What’s going to happen: Government is targeting 7% to 8% growth in 2019, but most analysts outside government anticipate growth of only between 6% to 7%. Although this is still respectable, 7% to 8% growth is not at all impossible to attain for an economy our size. To boost growth, government must improve the government’s capacity to implement all the slated Build, Build, Build projects. Moreover, having a reenacted budget for 2019 threatens not just the expansion of infrastructure spending but also overall economic growth and job creation.
4) China’s role in the economy is palpably increasing.
What happened: The economic landscape of the Philippines also got a bit more Chinese this year. This is most apparent in Metro Manila, which saw the heavy influx of Chinese tourists and workers (Figure 4), mainly because of the burgeoning POGO (Philippine online gambling operations) industry. Chinese-funded infrastructure projects (like the new bridge in Binondo) have also commenced. All this stemmed from the pivot of Duterte to China in 2016. This was further reinforced during Chinese President Xi Jinping’s visit last month, which resulted in 29 new deals and agreements, mostly economic in nature.
What’s going to happen: Deeper ties with Beijing are bound to further deepen our economic interactions with China in terms of trade, investments, and loans. Sure, all of these are not bad per se. But we should nonetheless be wary of incurring too much Chinese debt. This is in view of China’s broader geopolitical goals, also called the Belt and Road Initiative, as manifested by its unabated militarization and exploitation of our resources in the West Philippine Sea. The more Duterte acquiesces to this encroachment, the harder it will be for future administrations to shake off the unwelcome exploitation of our natural resources by the Chinese.
5) Too much uncertainty hangs in the air.
What happened: Most disquietingly, a pall of economic uncertainty continues to hang in the business environment more than two years since Duterte came into office. For instance, Boracay’s abrupt closure was pushed this year without the benefit of any sound economic plan or cost-benefit analysis, and it destroyed thousands of businesses and jobs in its wake. Beyond his gross ignorance of economic policymaking, Duterte’s weaponization of rules and laws against specific businesses (such as in media, telecoms, airlines) continues to put businesses on edge. Indeed, business and consumer confidence reached record lows this year (Figure 5).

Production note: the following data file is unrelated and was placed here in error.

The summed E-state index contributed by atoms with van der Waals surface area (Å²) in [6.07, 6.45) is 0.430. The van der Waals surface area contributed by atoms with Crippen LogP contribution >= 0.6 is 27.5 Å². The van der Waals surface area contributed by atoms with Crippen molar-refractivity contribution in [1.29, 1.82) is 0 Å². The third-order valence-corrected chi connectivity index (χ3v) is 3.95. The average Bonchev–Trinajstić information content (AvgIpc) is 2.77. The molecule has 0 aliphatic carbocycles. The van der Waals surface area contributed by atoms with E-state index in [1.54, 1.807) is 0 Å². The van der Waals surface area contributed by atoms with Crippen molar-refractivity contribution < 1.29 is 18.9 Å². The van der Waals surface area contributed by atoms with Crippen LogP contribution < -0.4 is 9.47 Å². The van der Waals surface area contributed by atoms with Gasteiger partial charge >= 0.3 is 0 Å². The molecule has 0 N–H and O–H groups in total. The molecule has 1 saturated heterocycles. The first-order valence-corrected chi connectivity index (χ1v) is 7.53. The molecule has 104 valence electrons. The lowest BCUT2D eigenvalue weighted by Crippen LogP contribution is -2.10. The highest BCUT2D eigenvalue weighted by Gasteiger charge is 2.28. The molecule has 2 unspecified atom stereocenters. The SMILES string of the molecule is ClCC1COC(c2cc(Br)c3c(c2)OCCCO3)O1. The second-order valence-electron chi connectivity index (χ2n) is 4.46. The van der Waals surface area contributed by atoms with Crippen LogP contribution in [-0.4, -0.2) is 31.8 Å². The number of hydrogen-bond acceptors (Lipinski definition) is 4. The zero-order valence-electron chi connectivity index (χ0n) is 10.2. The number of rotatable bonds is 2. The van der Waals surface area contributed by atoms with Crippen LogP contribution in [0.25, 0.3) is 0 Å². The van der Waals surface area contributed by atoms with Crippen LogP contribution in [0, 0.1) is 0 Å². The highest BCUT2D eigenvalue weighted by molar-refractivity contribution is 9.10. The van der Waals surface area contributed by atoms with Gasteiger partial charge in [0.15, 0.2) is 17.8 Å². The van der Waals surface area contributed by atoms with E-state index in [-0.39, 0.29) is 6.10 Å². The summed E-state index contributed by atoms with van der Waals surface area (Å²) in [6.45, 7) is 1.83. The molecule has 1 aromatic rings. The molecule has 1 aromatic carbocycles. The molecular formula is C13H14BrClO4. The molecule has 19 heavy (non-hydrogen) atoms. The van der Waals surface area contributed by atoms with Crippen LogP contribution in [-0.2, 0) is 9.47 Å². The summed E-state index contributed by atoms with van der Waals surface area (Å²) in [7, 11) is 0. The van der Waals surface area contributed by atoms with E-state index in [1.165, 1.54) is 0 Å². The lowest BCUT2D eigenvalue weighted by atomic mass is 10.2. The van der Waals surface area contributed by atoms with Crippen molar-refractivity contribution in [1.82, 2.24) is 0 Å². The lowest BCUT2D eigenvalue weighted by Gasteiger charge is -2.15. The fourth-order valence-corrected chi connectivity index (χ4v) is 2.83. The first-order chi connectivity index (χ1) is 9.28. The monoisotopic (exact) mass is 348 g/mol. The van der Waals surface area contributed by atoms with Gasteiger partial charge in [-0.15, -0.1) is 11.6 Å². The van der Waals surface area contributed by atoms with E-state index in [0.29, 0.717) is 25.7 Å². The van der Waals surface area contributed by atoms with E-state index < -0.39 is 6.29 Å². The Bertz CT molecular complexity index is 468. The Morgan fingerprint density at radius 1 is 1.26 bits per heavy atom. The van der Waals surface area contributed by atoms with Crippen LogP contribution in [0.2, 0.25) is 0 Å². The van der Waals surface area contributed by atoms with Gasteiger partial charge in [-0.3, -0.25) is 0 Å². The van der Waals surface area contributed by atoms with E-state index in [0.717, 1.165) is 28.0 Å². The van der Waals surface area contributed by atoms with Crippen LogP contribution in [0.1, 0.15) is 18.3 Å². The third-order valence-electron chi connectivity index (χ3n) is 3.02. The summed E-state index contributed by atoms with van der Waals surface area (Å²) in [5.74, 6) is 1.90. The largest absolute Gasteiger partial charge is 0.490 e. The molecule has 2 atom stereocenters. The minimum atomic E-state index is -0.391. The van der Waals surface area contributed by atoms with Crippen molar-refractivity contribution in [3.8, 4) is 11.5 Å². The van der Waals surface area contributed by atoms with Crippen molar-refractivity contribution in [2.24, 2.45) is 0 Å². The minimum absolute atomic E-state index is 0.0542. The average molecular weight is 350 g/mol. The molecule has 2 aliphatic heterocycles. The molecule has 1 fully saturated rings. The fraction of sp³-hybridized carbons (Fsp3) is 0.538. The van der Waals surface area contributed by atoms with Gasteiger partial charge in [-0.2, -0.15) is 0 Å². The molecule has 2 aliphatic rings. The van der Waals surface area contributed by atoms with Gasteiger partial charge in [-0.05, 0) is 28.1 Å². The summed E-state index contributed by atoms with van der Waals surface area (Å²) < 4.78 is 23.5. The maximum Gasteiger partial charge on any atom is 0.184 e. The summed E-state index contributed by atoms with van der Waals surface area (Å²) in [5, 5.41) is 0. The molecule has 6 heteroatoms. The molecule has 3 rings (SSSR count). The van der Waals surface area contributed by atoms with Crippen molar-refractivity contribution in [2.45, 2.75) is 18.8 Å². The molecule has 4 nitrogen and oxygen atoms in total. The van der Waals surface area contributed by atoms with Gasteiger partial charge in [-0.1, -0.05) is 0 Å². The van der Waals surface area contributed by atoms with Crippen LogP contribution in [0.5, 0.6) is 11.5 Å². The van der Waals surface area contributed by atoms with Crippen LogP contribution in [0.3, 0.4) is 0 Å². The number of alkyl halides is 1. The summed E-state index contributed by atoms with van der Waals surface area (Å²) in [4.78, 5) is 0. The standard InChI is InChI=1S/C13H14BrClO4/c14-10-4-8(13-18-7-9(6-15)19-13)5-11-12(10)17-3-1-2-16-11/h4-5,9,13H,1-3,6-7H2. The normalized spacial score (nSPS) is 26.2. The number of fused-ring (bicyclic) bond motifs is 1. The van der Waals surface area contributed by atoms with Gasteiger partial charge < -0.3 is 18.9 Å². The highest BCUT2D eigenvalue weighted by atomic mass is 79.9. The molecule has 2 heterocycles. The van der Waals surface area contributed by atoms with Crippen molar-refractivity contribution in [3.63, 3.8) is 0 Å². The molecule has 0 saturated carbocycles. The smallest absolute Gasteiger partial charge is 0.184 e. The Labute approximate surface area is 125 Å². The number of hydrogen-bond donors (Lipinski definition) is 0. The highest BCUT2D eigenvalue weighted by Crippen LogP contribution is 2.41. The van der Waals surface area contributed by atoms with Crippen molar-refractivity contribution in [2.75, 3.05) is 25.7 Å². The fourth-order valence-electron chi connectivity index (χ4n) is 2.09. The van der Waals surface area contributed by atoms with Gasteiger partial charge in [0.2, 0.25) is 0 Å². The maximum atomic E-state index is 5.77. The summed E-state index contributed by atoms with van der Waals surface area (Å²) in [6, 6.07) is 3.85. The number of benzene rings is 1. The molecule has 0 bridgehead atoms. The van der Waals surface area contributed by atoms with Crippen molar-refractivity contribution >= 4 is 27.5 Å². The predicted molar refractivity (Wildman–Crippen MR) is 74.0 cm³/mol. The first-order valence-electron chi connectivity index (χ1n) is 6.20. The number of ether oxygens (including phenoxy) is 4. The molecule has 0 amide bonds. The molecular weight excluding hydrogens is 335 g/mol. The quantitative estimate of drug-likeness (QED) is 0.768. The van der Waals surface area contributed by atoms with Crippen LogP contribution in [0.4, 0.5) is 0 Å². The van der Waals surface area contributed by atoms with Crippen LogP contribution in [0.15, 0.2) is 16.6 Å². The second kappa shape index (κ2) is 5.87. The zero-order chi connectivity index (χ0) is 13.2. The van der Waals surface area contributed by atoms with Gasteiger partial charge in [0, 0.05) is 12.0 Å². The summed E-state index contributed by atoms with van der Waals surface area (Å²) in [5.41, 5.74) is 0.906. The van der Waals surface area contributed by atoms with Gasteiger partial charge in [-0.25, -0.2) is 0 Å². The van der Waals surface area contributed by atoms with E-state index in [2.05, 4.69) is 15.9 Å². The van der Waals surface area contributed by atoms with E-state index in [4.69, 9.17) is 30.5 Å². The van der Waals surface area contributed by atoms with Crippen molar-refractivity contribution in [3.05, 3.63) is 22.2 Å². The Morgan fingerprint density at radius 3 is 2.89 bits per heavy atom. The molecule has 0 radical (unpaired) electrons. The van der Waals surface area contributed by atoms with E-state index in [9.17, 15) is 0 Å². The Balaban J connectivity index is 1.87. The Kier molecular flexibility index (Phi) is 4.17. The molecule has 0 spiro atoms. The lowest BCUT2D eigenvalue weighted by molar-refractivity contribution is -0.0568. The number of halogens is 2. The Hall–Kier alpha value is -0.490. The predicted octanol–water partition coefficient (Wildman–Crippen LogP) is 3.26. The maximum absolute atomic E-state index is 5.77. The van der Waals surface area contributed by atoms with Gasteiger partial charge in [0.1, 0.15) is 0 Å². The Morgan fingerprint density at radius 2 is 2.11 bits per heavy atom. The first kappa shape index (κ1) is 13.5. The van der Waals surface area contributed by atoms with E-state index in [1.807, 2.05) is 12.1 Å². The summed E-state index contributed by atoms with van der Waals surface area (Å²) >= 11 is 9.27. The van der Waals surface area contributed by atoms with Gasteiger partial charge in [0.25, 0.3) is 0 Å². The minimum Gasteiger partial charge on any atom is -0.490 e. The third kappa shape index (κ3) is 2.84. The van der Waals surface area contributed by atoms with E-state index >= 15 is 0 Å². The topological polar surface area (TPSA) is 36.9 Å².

What’s going to happen: Next year businesses are watching out for the TRABAHO Bill, which promises to lower corporate income tax rates but also impose stricter incentives for exporters – at a time of weak exports. As a result, many prospective investors are reportedly putting their investment decisions on hold and considering to locate instead to more business-friendly environments like Viet Nam.
Meanwhile, the outcome of the 2019 elections will prove pivotal for the passage of the proposed federalism bill via charter change. This promises to cause massive upheaval throughout the economy (to say the least).
All in all, there’s a sense that the Duterte government brought about needless economic hardships to the Filipino people in 2018.
Remember that we are all coming from an era of relative prosperity, when inflation was low to moderate and our incomes were growing at a high level and a steady pace. Sadly, that era seems to be over now.
Worse, the Duterte government showed gross callousness and insensitivity to the worsening plight of our people. Amid increasing economic hardships, they told us to “tighten our belts,” stop being “crybabies,” and just be hardworking.
Unfortunately, such statements cannot hide the fact that the Philippine economy is in a worse shape now in the time of Duterte.
If business as usual remains, 2019 does not look so promising either. – Rappler.com